Modern historians are deeply divided on the degree of truth in the story behind Potemkin’s villages. Most consider the myth about fake settlements to be an exaggeration. They claim that the allegations are based on malicious rumors spread by Potemkin's opponents.
Nobody denies Potemkin’s real and significant accomplishments, which solidified his power in the region. But precisely because of this it is highly possible that he could have ordered peasants to scatter along the riverfront to greet the Empress – to help her convince the foreign dignitaries that life was going on well in the Russian Empire.
Another interesting part of this story can be found in the “revelations” of some travelers accompanying the Empress that were published 20 years after Potemkin’s death. The Swedish nobleman Johan Erenstrom recalled not only the scene of the fake villages but also cited that peasants tried to sell things to the traveling party. However, Erenstrom’s recollections are not proof for researchers, as this Swedish nobleman was known to switch sides between the Russian and Swedish imperial courts. So his “act of unfolding the truth” could have been perpetrated for political purposes. There are also memoirs of other participants of the trip that describe the legend about the villages as “a fake.”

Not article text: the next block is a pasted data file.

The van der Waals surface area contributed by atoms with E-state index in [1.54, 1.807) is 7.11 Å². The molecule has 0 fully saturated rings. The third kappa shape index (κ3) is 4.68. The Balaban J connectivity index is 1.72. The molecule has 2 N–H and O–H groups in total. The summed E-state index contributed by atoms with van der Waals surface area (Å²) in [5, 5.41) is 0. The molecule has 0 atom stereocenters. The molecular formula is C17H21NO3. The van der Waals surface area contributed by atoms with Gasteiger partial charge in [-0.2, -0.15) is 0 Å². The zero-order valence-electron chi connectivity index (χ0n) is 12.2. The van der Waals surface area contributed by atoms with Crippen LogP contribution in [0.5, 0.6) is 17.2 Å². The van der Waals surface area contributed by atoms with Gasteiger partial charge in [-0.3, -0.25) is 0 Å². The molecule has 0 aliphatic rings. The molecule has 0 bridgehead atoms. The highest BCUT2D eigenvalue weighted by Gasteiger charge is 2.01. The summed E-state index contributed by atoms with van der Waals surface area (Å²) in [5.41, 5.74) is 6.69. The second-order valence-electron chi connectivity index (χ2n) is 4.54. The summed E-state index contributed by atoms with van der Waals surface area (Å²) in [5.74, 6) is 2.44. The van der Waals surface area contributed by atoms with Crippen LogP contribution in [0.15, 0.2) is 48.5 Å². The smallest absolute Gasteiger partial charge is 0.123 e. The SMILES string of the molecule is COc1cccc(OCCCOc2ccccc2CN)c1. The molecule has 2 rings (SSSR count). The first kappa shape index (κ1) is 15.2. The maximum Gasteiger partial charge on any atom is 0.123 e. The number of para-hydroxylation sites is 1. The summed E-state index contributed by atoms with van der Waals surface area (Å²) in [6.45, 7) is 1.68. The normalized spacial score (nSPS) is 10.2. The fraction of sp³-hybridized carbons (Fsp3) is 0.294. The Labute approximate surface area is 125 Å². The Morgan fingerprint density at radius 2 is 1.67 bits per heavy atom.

The legend lives on
Nevertheless, the concept of the fake villages is widely used in many other circumstances - especially when someone tries to surprise people with things that do not really exist. As modern history shows “Potemkin villages” have become an international phenomenon.
When the Nazis famously showed their “Paradise Ghetto” during World War II to the International Committee of the Red Cross, it was a prime example of a Potemkin village: the façade was attractive but the treatment of the prisoners was far from humane, with extremely high death rates from lack of food and contagious diseases. In fact, for many inmates it became a stopover on the way to the Auschwitz concentration camp.